BVI News

Gov’t introducing recycling programme to local schools

Government is planning to implement a recycling initiative throughout schools across the British Virgin Islands.

This is according to Deputy Premier and Minister of Health Carvin Malone, who told BVI News there will be a reward system for students who excel in the programme.

“We are going to look at the 300-plus classrooms that we have throughout the territory and encourage each of the classes to have a series of collection items,” Malone explained.

“The top collector in each of the classes over a three-month period would be gifted with an appropriate spec computer so that we can then encourage more and more,” he added.

Malone said the initiative is geared at instituting the concept of a green environment among the younger generations. He said he hopes this will then spread to a community level over time.

“If we are going to turn the BVI into a green economy, then we have to start from the very youngest of them. So this is why we feel that starting with the school-based initiative and then going through the community, we will be able to advance this programme,” the minister explained.

Goal to improve waste management system

With government aiming to improve the territory’s overall waste management system, Minister Malone said the aforementioned initiative, which he said has already been instituted, will help contribute to achieving that goal.

“We need to be able to ready ourselves for the fact that too much waste is going to the waste stream and if we can recycle whether it is plastics, bottles, tyres, batteries, oils — all of the recyclable items we need to look at. And, of course, we can do this only if we have markets that are prepared to take these items, or we further develop other recycling teams.”

Government recently launched a special waste management strategy which Minister Malone described as the seven R’s — reform, restrict, reduce, recycle, reuse, return, and rethink.

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  1. waylox says:

    Some white person got to be behind this.

    Like 6
    Dislike 3
    • Absolutely says:

      cause it makes no sense what so ever otherwise.

      Like 2
      Dislike 2
    • Just Wrong says:

      I just don’t understand why “usually” comments somehow always turn to race. “white person got to be behind this”.

      My point is simply that we continue to say “white” and “black”. Why do we do this?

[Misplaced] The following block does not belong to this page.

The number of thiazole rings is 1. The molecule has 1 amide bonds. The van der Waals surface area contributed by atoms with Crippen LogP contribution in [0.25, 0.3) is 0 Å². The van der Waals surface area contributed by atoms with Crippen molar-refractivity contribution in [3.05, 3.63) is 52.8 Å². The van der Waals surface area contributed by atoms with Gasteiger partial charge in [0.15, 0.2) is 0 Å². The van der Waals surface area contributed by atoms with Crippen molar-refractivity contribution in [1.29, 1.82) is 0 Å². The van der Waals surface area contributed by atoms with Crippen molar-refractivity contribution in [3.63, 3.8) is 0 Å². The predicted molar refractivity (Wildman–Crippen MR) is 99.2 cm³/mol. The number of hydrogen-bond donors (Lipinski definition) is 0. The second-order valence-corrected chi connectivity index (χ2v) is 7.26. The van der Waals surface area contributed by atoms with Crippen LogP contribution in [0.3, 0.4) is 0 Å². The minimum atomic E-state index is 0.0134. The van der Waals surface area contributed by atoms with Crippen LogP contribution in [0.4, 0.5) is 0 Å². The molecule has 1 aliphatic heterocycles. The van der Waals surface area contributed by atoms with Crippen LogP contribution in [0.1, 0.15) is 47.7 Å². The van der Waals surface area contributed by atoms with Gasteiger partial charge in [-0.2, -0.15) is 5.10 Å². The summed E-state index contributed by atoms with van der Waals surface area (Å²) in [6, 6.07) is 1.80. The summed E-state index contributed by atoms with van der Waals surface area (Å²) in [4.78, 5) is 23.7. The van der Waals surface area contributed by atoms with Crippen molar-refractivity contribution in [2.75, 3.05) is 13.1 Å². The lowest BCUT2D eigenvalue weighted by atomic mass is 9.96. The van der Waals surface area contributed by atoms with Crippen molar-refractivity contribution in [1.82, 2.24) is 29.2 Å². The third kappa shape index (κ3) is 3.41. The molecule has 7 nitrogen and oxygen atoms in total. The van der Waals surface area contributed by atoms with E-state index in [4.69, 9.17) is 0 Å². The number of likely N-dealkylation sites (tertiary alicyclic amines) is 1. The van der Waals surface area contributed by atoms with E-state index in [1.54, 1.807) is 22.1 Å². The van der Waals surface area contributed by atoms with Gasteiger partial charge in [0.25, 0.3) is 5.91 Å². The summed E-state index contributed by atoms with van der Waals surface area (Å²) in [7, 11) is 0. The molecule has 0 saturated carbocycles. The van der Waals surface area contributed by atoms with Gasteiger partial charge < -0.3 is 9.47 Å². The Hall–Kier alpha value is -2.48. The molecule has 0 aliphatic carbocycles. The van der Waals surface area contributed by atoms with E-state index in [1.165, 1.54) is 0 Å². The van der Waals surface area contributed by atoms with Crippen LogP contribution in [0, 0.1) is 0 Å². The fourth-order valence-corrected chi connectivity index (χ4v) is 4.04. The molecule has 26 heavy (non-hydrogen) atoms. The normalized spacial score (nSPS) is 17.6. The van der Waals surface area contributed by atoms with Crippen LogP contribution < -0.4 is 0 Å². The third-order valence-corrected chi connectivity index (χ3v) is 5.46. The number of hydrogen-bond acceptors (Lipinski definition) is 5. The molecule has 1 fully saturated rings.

Like 8
      Dislike 1
    • think much? says:

      do you realise you are implying that you think black people can’t forward think and care about our kids future and island so this has to be a white person behind this? whatever you meant to say is racist to black or white. You are proof that we need better education here. The youth are the future. Give them hope.

  2. What!?! says:

    Schools and where? How can a program be initiated into any/all schools that are closed?

    Like 4
    Dislike 1
  3. Recycling says:

    While the initiative is a good one, the bins are VERY UNSIGHTLY.

    Like 1
    Dislike 2
    • Jane says:

      Garbage dumped in guts is unsightly, bulky items dumped by the dumpsters is unsightly, plastic on the beaches and in the oceans is unsightly, dead turtles and sea-birds choked on garbage is unsightly, but worst of all is people getting real sick because we burning garbage; that is a tragedy.

      Nah, the recycling bins ain’t unsightly.

  4. E. Leonard says:

    Recycling needs to be both an inter-and intra-island initiative. The VI is a small 59 square mile, hilly terrain grouping of islands spread over 36 islands. It does not have the acreage to construct say a 100-year landfill. Would constructing a 100-year landfill be the best use of limited acreage? What should the VI do in regards to solid waste processing and disposal?

    With a growing population, a larger volume of waste is being generated, increasing the demand on the Incinerator. An aggressive well-managed and sustainable recycling programme must be developed and instituted to reduce the waste load demand on the Incinerator. Recycling must be required on the outlying islands, eg, JVD, VG, Anegada…..etc.

    Anegada is relatively remote so a small incinerator may be needed. Further, waste transfer stations can be constructed on VG, JVD……etc and the collected waste can then be transferred to Tortola by a marine solid waste barge(s). The VI must become a recycling territory. Reduce, Reuse Recycle.

    • BVI-Yankee says:

      @E. Leonard, transfer stations and garbage barges. Unconventional advice for an unconventional government. But leh wah happens.

  5. East Ender says:

    So what will happen to what they have been collecting since the lockdown when he first spoke about it. My son presently has six good size garbage bags full of plastic bottles.

  6. East Ender says:

    So what is going to happen with all the plastic bottles they have been collecting since the lockdown when the Minister first spoke about it. He is waiting until now to say what is going to happen when he said about 3 weeks ago he was going to say what would happen. My son presently has six good size garbage bags full of plastic bottles.

  7. Anonymous says:

    I have invented machines
    For mix waste. no segregation
    Required can process wet and dry waste. No pollution no land fill.

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